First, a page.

New fall caps motivate Gophers

Head coach John Anderson did not give the team “M” hats in fall practice.

Senior outfielder Dan Motl sprints to first base at Siebert Field where the Gophers men's baseball team took on Penn State on April 18, 2015.

Liam James Doyle, Daily File Photo

Senior outfielder Dan Motl sprints to first base at Siebert Field where the Gophers men’s baseball team took on Penn State on April 18, 2015.

Kaitlin Merkel

Minnesota head coach John Anderson did something differently during fall practice this season.
 
 
Instead of giving out the team’s traditional baseball caps with an “M” logo, he gave each of his players a hat reading “Me/We.” 
 
 
Anderson said he wanted the players to focus on team chemistry instead of individual performances and to teach the team that their caps needed to be earned.
 
 
“They come up through a culture where it’s just about themselves, showcasing their talents and skills and trying to get recruited. There isn’t as much emphasis today on being on a team,” Anderson said. “I wanted the kids to understand that to wear the ‘M,’ it’s not a right, it’s not a privilege, it’s something you have to earn. … I think it pushed them back a little bit.”
 
 
Junior pitcher and outfielder Matt Fiedler, who will start the first game of the season Friday, said the new hats helped focus the team.
 
 
“Coming into this year as a team, we wanted to kind of be a little more united and not really have anything given to us,” Fiedler said. “Coach [Anderson] explained it to us as, ‘Are you out here for yourself, or are you out here for the team?’ … That was a really creative idea by him, and guys bought it.”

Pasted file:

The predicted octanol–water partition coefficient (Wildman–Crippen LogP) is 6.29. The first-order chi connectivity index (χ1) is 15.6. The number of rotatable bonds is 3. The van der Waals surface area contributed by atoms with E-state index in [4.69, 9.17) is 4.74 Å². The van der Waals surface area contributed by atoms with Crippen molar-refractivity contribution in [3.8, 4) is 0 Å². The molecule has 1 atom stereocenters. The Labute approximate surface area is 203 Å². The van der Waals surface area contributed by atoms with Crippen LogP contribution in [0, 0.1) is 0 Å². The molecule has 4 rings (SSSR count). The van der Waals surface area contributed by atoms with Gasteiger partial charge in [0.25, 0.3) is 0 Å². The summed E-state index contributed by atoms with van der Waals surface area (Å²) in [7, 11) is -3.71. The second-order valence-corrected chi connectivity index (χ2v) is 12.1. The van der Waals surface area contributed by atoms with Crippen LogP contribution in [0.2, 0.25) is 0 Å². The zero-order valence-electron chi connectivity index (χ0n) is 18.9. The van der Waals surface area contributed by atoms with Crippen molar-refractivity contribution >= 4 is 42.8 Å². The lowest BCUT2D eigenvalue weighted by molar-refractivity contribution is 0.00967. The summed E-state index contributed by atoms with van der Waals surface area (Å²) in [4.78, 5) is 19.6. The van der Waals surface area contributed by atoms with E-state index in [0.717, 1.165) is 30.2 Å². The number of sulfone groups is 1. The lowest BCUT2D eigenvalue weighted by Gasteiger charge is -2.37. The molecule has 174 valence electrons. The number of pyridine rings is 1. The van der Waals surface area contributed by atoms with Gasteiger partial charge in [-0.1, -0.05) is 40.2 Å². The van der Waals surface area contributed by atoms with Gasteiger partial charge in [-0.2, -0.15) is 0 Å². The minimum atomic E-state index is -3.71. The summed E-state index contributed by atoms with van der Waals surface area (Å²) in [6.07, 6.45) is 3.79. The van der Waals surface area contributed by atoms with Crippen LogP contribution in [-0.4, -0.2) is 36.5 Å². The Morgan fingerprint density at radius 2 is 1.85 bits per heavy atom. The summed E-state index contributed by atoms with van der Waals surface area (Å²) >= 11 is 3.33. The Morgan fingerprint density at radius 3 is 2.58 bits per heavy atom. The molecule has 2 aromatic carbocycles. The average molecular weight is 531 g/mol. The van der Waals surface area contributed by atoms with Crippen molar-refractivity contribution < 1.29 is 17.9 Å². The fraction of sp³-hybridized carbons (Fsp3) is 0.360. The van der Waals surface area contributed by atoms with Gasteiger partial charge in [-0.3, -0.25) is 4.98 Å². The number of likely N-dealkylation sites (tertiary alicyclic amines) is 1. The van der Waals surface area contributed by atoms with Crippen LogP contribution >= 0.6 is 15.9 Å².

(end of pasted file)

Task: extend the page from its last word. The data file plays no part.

Anderson decided to give out the hats as a way of re-centering the Gophers baseball culture after a down 2015. The Gophers finished 21-30 last year, their first losing season since 2008.
 
 
Anderson, who is beginning his 35th year as Minnesota’s head coach, said he wanted the team to understand the program’s history and tradition of success.
 
 
The Gophers have won three national championships, and under Anderson the team has won nine Big Ten regular season titles and nine Big Ten tournament championships.
 
 
“This is the 128th season of Gophers baseball, and there’s been a tremendous group of young men that have come through this program. And they’re the ones that have established the standard,” Anderson said. “I just wanted them to have a visual so that everybody would be reminded every day of why we’re here and what the expectations are … and I think [the hats have] done that.”
 
 
Last year, the team lost its first seven games and played 21 consecutive road games, which challenged players.
 
 
This year, Minnesota starts with 20 road games in a row, and Anderson said he hopes his team is refocused and ready for all the traveling.
 
 
“[There’s] travel, hotels, sleeping in different beds and changing time zones,” Anderson said. “You get three days back here, basically, where you have to rest and recover and prepare for the next weekend, get your schoolwork done and get re-centered.”